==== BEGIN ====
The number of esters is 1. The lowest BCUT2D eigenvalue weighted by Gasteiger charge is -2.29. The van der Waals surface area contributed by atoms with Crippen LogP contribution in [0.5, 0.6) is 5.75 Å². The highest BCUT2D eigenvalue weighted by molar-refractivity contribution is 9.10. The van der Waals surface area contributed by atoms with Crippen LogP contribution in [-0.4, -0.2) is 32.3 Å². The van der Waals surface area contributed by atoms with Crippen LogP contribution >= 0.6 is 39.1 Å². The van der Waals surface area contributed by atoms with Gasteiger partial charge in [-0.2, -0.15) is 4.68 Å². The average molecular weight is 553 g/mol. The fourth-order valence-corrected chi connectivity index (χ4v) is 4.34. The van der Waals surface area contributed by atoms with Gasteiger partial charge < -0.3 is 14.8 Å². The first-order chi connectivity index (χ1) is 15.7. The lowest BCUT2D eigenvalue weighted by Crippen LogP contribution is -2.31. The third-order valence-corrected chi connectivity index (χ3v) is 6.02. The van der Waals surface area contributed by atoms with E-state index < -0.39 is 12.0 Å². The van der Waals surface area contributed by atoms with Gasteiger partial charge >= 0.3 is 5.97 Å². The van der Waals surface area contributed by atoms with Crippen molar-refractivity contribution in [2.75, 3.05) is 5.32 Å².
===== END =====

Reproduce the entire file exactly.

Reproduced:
The number of esters is 1. The lowest BCUT2D eigenvalue weighted by Gasteiger charge is -2.29. The van der Waals surface area contributed by atoms with Crippen LogP contribution in [0.5, 0.6) is 5.75 Å². The highest BCUT2D eigenvalue weighted by molar-refractivity contribution is 9.10. The van der Waals surface area contributed by atoms with Crippen LogP contribution in [-0.4, -0.2) is 32.3 Å². The van der Waals surface area contributed by atoms with Crippen LogP contribution >= 0.6 is 39.1 Å². The van der Waals surface area contributed by atoms with Gasteiger partial charge in [-0.2, -0.15) is 4.68 Å². The average molecular weight is 553 g/mol. The fourth-order valence-corrected chi connectivity index (χ4v) is 4.34. The van der Waals surface area contributed by atoms with Gasteiger partial charge < -0.3 is 14.8 Å². The first-order chi connectivity index (χ1) is 15.7. The lowest BCUT2D eigenvalue weighted by Crippen LogP contribution is -2.31. The third-order valence-corrected chi connectivity index (χ3v) is 6.02. The van der Waals surface area contributed by atoms with E-state index < -0.39 is 12.0 Å². The van der Waals surface area contributed by atoms with Gasteiger partial charge >= 0.3 is 5.97 Å². The van der Waals surface area contributed by atoms with Crippen molar-refractivity contribution in [2.75, 3.05) is 5.32 Å².